'You cannot have too much fandango'

By Phil Brown, Arts Editor, The Courier-Mail

Delayed gratification is sometimes the best kind. Which is why this Musica Viva Australia tour – Karin Schaupp & Flinders Quartet - will be such a treat a year after it was initially meant to run. Brisbane-based Karin Schaupp is one of the most outstanding guitarists on the international scene and she performs widely on the international stage as a recitalist, concert soloist and festival guest. She has a unique stage presence, a natural charm and vivacity and undeniable passion for the instrument. 

And she’s not shy about sharing the secrets of her success with her students at the Queensland Conservatorium, Griffith University. Her PhD – Moved to Tears: An Exploration of How Acting Techniques Can Transform Classical Instrumental Music Performance - is sure to become a classic reference for musicians and she is an inspiration to her students. The performative aspect is something that has been neglected, Schaupp says, particularly in the classical music world and it is her mission to change that by teaching … and performing. 

Flinders Quartet is one of Australia’s most loved chamber music ensembles. Schaupp and Flinders Quartet are old friends having performed and recorded together before albeit it with an earlier iteration of the group featuring two of the current retinue. The 2011 release on ABC Classic label of Fandango was nominated for an ARIA Award and is a collaboration between Schaupp and Flinders Quartet. It featured Boccherini’s Guitar Quartet Fandango and two movements from that work will finish this concert program with a flourish.  

'You cannot have too much fandango,' Schaupp says. 'I cannot count how many times I have played that piece and it has a real treat in store with Zoe Knighton playing the castanets. We need castanets.' 

The tour may be a year later than planned due to the pandemic but as founding Flinders Quartet member Zoe Knighton points out, that has given the musicians time to work with Paul Kildea and the Musica Viva team to create something special.  

'This program has taken the longest time to curate of anything we have done,” Knighton says. “Everyone wanted to get it just right and we took a number of paths before we settled on what we now have. It’s nice that Fandango is included because that’s the piece that brought Karin Schaupp and Flinders Quartet together. So, it’s a logical inclusion but in the first iteration of the program it wasn’t there. Is it too obvious? We asked ourselves that question. But we are playing it because we want to play it and we just love doing it.' 

Knighton says she had hoped the tour could have happened in 2022 but she’s thrilled it’s finally happening, a tad later than expected. That may not be such a bad thing. 'To embark on a national tour straight out of lockdown would have been a shock. Now we have our concert rhythm back and we are well and truly looking forward to it.'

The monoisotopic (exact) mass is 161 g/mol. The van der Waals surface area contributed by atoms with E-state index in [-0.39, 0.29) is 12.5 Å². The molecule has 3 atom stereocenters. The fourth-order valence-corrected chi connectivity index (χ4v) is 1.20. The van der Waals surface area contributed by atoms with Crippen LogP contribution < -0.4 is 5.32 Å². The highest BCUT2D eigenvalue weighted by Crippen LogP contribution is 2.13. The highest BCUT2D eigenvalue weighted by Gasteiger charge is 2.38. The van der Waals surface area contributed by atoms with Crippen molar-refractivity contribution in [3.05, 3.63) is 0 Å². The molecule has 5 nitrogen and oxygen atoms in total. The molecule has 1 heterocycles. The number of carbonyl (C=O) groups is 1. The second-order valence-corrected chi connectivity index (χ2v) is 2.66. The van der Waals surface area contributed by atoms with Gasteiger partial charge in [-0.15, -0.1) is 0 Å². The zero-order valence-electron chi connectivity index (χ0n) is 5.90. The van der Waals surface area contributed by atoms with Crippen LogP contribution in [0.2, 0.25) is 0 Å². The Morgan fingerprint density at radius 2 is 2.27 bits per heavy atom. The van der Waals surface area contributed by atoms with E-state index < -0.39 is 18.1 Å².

Schaupp is happy to be 'going on the road with old friends again'. The extra time has benefited the program: 'It’s so important to have the right balance,' she says. 'Each piece can be wonderful but sometimes things don’t go together. But in this case they do.'

She describes the opening piece, Carulli’s Guitar Concerto in A Major, Op. 8 as 'a delicate piece that works really well with the quartet'. 'I first played it with the St Lucia Orchestra in Brisbane in my early teens and haven’t come back to it that often. It’s very charming.'

While each piece has its own resonance for all the musicians Karin Schaupp says she is particularly looking forward to playing Carl Vine’s Endless for Guitar and String Quartet. This is the centrepiece of the concert and Vine is a revered Australian composer and former Musica Viva Artistic Director. In 2019 when Paul Kildea took over the role he asked his predecessor to create a new work, commissioned by a longstanding audience member wishing to immortalise the joyous memory of her late daughter. Schaupp will be joined on stage by Flinders Quartet to premiere this celebration of life and music. It will be a particularly poignant performance and one that Karin Schaupp describes as 'a privilege'. 

'Playing a Carl Vine composition for the guitar has been on my bucket list for a while,' she says. 'I have approached him many times but the guitar is very idiomatic and a unique thing to take on if you don’t play it. Carl is an incredible composer and a fastidious researcher and he really wanted to understand the guitar. He has written for it beautifully and I want to do the music and the subject justice and it will be emotional but I hope it is cathartic as well.'

Knighton says being the first musicians to play this new work will be a career highlight. 'It’s a gift and a responsibility. This program began with this new work as the nucleus. It’s not an add-on, it is the reason for being. The other pieces were chosen aesthetically to set up the Vine.' 

To be performing it with Karin Schaupp is extra special. Knighton describes her as “pretty much a superstar” and the pair have been friends for more than a decade. To be working together again is a treat for them and audiences in each of the cities they will be visiting. 

Don't miss Karin Schaupp and Flinders Quartet's national tour between 18 February to 9 March 2023. Tickets are available here.